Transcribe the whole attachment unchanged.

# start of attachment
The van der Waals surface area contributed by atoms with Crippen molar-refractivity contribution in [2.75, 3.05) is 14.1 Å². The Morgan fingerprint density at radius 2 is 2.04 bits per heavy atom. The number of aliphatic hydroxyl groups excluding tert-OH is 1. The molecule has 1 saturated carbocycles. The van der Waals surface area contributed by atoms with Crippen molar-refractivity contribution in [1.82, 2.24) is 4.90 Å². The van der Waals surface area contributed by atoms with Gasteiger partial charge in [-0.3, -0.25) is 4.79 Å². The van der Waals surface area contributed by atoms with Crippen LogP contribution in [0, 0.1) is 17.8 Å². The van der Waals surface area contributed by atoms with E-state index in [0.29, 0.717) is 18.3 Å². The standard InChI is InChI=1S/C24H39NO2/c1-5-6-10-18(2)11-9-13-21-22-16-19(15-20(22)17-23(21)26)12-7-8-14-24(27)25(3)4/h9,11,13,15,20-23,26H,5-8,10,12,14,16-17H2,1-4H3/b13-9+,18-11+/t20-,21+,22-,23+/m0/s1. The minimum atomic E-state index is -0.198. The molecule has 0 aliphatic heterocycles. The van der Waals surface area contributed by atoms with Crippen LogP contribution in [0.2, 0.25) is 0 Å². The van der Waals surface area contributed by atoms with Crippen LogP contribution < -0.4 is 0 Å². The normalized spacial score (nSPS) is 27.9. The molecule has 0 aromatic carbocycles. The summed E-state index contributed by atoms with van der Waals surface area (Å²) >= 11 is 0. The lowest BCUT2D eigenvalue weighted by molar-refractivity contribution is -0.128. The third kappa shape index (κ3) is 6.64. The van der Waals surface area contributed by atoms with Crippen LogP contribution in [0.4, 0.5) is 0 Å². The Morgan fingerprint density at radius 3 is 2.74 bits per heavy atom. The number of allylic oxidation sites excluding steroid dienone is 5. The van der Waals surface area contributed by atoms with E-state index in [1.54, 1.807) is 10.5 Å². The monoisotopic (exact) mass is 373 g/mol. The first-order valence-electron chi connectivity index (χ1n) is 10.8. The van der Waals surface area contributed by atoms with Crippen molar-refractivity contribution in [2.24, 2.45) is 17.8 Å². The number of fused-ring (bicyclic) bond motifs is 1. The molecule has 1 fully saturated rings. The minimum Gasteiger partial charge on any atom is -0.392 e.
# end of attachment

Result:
The van der Waals surface area contributed by atoms with Crippen molar-refractivity contribution in [2.75, 3.05) is 14.1 Å². The Morgan fingerprint density at radius 2 is 2.04 bits per heavy atom. The number of aliphatic hydroxyl groups excluding tert-OH is 1. The molecule has 1 saturated carbocycles. The van der Waals surface area contributed by atoms with Crippen molar-refractivity contribution in [1.82, 2.24) is 4.90 Å². The van der Waals surface area contributed by atoms with Gasteiger partial charge in [-0.3, -0.25) is 4.79 Å². The van der Waals surface area contributed by atoms with Crippen LogP contribution in [0, 0.1) is 17.8 Å². The van der Waals surface area contributed by atoms with E-state index in [0.29, 0.717) is 18.3 Å². The standard InChI is InChI=1S/C24H39NO2/c1-5-6-10-18(2)11-9-13-21-22-16-19(15-20(22)17-23(21)26)12-7-8-14-24(27)25(3)4/h9,11,13,15,20-23,26H,5-8,10,12,14,16-17H2,1-4H3/b13-9+,18-11+/t20-,21+,22-,23+/m0/s1. The minimum atomic E-state index is -0.198. The molecule has 0 aliphatic heterocycles. The van der Waals surface area contributed by atoms with Crippen LogP contribution in [0.2, 0.25) is 0 Å². The van der Waals surface area contributed by atoms with Crippen LogP contribution < -0.4 is 0 Å². The normalized spacial score (nSPS) is 27.9. The molecule has 0 aromatic carbocycles. The summed E-state index contributed by atoms with van der Waals surface area (Å²) >= 11 is 0. The lowest BCUT2D eigenvalue weighted by molar-refractivity contribution is -0.128. The third kappa shape index (κ3) is 6.64. The van der Waals surface area contributed by atoms with Crippen LogP contribution in [0.4, 0.5) is 0 Å². The Morgan fingerprint density at radius 3 is 2.74 bits per heavy atom. The number of allylic oxidation sites excluding steroid dienone is 5. The van der Waals surface area contributed by atoms with E-state index in [1.54, 1.807) is 10.5 Å². The monoisotopic (exact) mass is 373 g/mol. The first-order valence-electron chi connectivity index (χ1n) is 10.8. The van der Waals surface area contributed by atoms with Crippen molar-refractivity contribution in [2.24, 2.45) is 17.8 Å². The number of fused-ring (bicyclic) bond motifs is 1. The molecule has 1 fully saturated rings. The minimum Gasteiger partial charge on any atom is -0.392 e.